Avionics News March 2017 - 30
IS YOUR NEW ADS-B EQUIPMENT WORKING CORRECTLY?
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Many aircraft owners contemplating an
ADS-B Out equipment installation to comply
with the 2020 mandate may wonder what's
in it for them.
"The positioning data provided by ADS-B
is more precise and timely than radar, and
there is no doubt that this increases safety,"
said James Marks, who leads the FAA's
ADS-B Focus Team.
For example, the accuracy of radar is
affected by the distance and atmospheric
conditions between the aircraft and the
radar site. At the outer limits of radar's
range, the accuracy of radar positioning can
be skewed by more than 1,000 feet. Radar
positioning depends on the sweep rate for
each site, which can be between four to
six seconds in terminal areas. This isn't the
case with ADS-B because the avionics on
board the aircraft determine its precise location using GPS, and report its position once
a second to a network of more than 600
ground radio stations that feed air traffic
control facilities across the country.
ADS-B also provides coverage in some
areas where there is no radar capability,
such as mountain valleys and over the Gulf
of Mexico beyond the reach of shore-based
radar. When controllers can track aircraft
with ADS-B, they can provide the same services as when an aircraft is in radar contact.
Aircraft owners and pilots who opt for
optional and enhanced ADS-B In equipage
will enjoy the additional benefits of subscription-free traffic and weather information displayed with TIS-B and FIS-B. But to
receive TIS-B traffic information in the cockpit, aircraft must properly transmit ADS-B
Out data. That's because the FAA ground
system needs the aircraft's ADS-B reported
position to determine what relevant traffic
information should be broadcast to it. q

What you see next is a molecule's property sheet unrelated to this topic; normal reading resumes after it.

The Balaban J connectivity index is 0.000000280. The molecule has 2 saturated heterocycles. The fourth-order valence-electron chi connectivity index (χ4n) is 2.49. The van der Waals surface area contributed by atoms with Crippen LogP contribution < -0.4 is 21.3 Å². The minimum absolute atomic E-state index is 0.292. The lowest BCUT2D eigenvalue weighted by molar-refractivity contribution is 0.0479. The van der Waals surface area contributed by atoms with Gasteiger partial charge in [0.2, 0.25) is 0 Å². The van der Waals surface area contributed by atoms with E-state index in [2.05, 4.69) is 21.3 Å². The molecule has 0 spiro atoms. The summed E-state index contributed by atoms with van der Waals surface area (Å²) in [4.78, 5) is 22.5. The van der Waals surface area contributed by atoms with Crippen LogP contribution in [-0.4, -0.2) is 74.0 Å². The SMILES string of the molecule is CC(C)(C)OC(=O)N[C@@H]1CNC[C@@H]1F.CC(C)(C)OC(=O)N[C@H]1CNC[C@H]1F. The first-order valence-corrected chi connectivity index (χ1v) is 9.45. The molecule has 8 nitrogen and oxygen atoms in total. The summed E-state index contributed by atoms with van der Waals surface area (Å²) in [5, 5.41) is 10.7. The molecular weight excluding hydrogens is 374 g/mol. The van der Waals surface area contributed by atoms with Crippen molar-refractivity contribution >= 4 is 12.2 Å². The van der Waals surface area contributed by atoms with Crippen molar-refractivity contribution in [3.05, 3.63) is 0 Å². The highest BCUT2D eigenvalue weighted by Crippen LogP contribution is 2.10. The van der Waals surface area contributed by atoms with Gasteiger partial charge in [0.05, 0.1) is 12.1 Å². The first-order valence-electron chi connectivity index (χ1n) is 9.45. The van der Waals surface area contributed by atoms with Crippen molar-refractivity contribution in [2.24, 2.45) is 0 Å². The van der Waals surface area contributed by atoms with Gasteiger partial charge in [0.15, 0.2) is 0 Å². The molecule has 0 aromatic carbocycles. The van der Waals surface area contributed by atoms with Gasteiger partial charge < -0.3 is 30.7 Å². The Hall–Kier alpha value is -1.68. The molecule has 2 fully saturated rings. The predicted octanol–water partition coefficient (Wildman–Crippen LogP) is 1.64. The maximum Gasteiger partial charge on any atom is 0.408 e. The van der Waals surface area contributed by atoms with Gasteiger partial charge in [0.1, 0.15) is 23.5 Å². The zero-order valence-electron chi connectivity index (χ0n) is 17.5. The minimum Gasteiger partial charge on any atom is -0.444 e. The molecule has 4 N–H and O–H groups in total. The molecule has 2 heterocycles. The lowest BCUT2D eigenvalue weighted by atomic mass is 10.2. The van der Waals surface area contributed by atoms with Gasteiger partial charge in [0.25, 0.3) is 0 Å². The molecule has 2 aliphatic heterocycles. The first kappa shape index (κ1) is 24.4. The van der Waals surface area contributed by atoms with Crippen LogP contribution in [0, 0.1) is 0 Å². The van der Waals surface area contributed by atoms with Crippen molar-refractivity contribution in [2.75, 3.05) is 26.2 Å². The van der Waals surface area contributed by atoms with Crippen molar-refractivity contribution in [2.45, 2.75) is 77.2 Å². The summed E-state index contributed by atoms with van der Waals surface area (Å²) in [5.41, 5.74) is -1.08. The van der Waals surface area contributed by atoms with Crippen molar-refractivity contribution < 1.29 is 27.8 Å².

PAPR service to validate your ADS-B avionics' performance.
Repair shop technicians must be careful during ADS-B installations
(which are often done at the same time as an aircraft's 24-month altimeter
system and altitude reporting tests) and ground tests to properly shield
transponder antennas. Improper testing can create false targets on the
traffic displays of air traffic controllers and nearby aircraft.
The FAA has seen an increasing number of reports about ADS-B
and transponder ground tests resulting in test signals being sent into
surrounding airspace. This could prompt controllers to rapidly direct traffic
around false targets or require pilots to react to resolution advisories issued
by TCAS equipment or to ADS-B In traffic alerts.
The recent increase in improper ground tests has prompted the FAA's
ADS-B Focus Team to publish a Safety Alert for Operators to emphasize
the importance of following applicable transponder and ADS-B testing
procedures. For more on this, visit www.faa.gov/other_visit/aviation_
Aside from antenna-shielding issues, the FAA says other high-priority
ADS-B installation issues relate to improperly entered codes, including:
* An aircraft's FAA-assigned ICAO 24-bit code is wrong. Some
ADS-B units are manufactured with a default code. If it isn't
changed to the assigned aircraft code at installation or is entered
incorrectly, the aircraft will not be properly recognized by the
FAA's ADS-B ground system. If an aircraft's N number can't
be connected to a particular flight, a PAPR request cannot be
* Two different ICAO codes might be loaded in error into the Mode
S transponder and the UAT on the same aircraft.
* The flight identification number should match the aircraft call sign
used in air traffic control communications and the aircraft call sign
filed on your flight plan.
If the transmitted ICAO code doesn't correlate to your aircraft's
assigned N number, your ADS-B installation is not compliant with the
FAA rule. Ground test equipment will only verify that an ICAO code is
loaded, not that it is valid for your airframe.
Having different codes in your Mode S transponder and your UAT
will appear on a controller's display as two aircraft in close proximity. If
your aircraft is equipped with ADS-B In, you may see a second aircraft
displayed very close to your own position, prompting you to try to avoid
an aircraft that isn't there. Mistakenly thinking you need to act fast to
avoid a collision with an aircraft that doesn't exist can cause a safety
The FAA ADS-B Focus Team's highest communications priority is to
quickly contact any aircraft operator with incorrect ICAO codes (either a
single erroneous code or two codes that don't match) or the wrong flight
identification number. The agency handles about 200 of these high-priority
cases a month.
Because ADS-B performance problems can emerge after initial installaContinued on page 32